The future of donating: The role of payments in optimising the impact of giving

David Michael, CEO, Streeva Ltd

January 04,2019 09:00 AM GMT

 

The UK is one of the most advanced countries when it comes to payment innovation, as Brits embrace contactless and the ability to pay in under a second with a tap of a card or phone. So much so that more than half of all commercial transactions are now paid for contactlessly.

This is great for consumers and merchants – but what about the other payments that may be left behind?

The success of contactless has resulted in people carrying less cash – which means that many charities aren’t benefiting from donations of loose change.

Charities who are already competing with each other for awareness are now being challenged to change their methods of fundraising to meet changing consumer behaviour.

While many charities have been understandably slow to modernise, those who have pioneered and have refined their collection model are seeing big returns. The Natural History Museum (NHM) predicts to raise £500,000 in this year in contactless alone. Karl Roberts of the NHM informed us, “The Natural History Museum has 60% international visitors and 40% domestic. We have seen 90% of the contactless donations we receive have been from British bank accounts”.

Had these donors also added Gift Aid, this could have resulted in more than £100,000 extra going to the NHM without costing donors a penny more.

Through a combination of technology and recent changes in Gift Aid legislation, we at Streeva realised the possibility to use payment data to automatically create charitable declarations on behalf of a donor. We set about building a collaboration with key stakeholders to pilot this technology, including Visa, the NHM and GoodBox.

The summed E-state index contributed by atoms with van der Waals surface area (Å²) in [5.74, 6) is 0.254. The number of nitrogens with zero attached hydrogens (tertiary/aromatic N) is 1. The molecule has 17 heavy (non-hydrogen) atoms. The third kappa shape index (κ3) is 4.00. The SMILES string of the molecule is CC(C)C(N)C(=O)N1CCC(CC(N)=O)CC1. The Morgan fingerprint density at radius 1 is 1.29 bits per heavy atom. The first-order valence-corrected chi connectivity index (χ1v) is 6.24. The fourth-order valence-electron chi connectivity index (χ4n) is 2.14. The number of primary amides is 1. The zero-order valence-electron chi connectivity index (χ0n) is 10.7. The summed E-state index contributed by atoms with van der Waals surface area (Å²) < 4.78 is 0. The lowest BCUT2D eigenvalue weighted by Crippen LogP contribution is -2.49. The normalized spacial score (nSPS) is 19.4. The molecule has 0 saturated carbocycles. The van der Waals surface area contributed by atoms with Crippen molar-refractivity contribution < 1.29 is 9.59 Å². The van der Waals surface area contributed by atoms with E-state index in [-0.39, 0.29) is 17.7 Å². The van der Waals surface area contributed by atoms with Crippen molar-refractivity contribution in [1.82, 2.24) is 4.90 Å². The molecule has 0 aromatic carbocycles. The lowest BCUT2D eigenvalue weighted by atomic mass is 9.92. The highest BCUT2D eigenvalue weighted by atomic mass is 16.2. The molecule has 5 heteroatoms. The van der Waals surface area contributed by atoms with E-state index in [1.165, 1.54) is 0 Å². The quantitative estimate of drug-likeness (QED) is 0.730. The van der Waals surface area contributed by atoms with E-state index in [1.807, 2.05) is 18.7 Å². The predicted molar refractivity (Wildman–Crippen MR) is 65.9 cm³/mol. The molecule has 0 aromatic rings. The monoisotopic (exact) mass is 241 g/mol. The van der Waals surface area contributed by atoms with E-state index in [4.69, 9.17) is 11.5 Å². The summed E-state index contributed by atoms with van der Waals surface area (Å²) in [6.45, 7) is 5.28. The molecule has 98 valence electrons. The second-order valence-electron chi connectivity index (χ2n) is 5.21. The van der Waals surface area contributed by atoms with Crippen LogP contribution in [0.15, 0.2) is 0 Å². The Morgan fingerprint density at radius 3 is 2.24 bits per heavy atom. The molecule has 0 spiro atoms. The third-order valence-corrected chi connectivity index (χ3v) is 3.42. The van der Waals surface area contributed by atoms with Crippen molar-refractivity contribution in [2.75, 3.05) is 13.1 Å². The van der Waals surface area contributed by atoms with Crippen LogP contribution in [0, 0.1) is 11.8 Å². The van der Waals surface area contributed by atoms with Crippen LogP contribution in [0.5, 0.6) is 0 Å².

Market adoption
In order to collect the Gift Aid, donor adoption is critical. There’s a total of 31 million taxpayers in the UK and so having a trusted and simple onboarding process is important. We see banks and credit card companies being best placed to invite donors to participate. Imagine a prompt from your bank to enable Gift Aid on your bank account once you’ve made an eligible donation? It would be especially attractive for the 4.7 million higher rate and additional rate taxpayers, as any Gift Aid donations will reduce their tax bill, a bit like 25-33% cash back on donations.

Based on HMRC and Office of National Statistics research, we predict a donor adoption rate of 80% would be an attainable target. This could be driven upwards through increased donor education and closer integration with HMRC. Creating a Gift Aid declaration only if the required tax has been paid, would remove the reliance on knowledge of tax law. This would reduce the £180 million tax gap where donors gave Gift Aid where they hadn’t paid enough tax.

Beyond contactless, there are many other convenient ways to give that suffer from the same challenges when it comes to Gift Aid. Swiftaid has been built to help work across all digital fundraising channels. In turn, creating a tax utility service to add Gift Aid to donations effortlessly and really start to reduce the £560 million of missed Gift Aid each year.

Payment driven tax
Streeva’s overarching goal is to reduce the pain points of tax handling for everyone and believe that using payment data to drive automatic tax processing will remove the burden from individuals and organisations. With this in mind, we’ve been working closely with the University of Surrey to help embed tax law within Blockchain smart contracts and validate methods of linking full receipt data to payments without needing to change the underlying payments networks. The validation of our Gift Aid solution will be a great first example of how we can achieve this.

By David Michael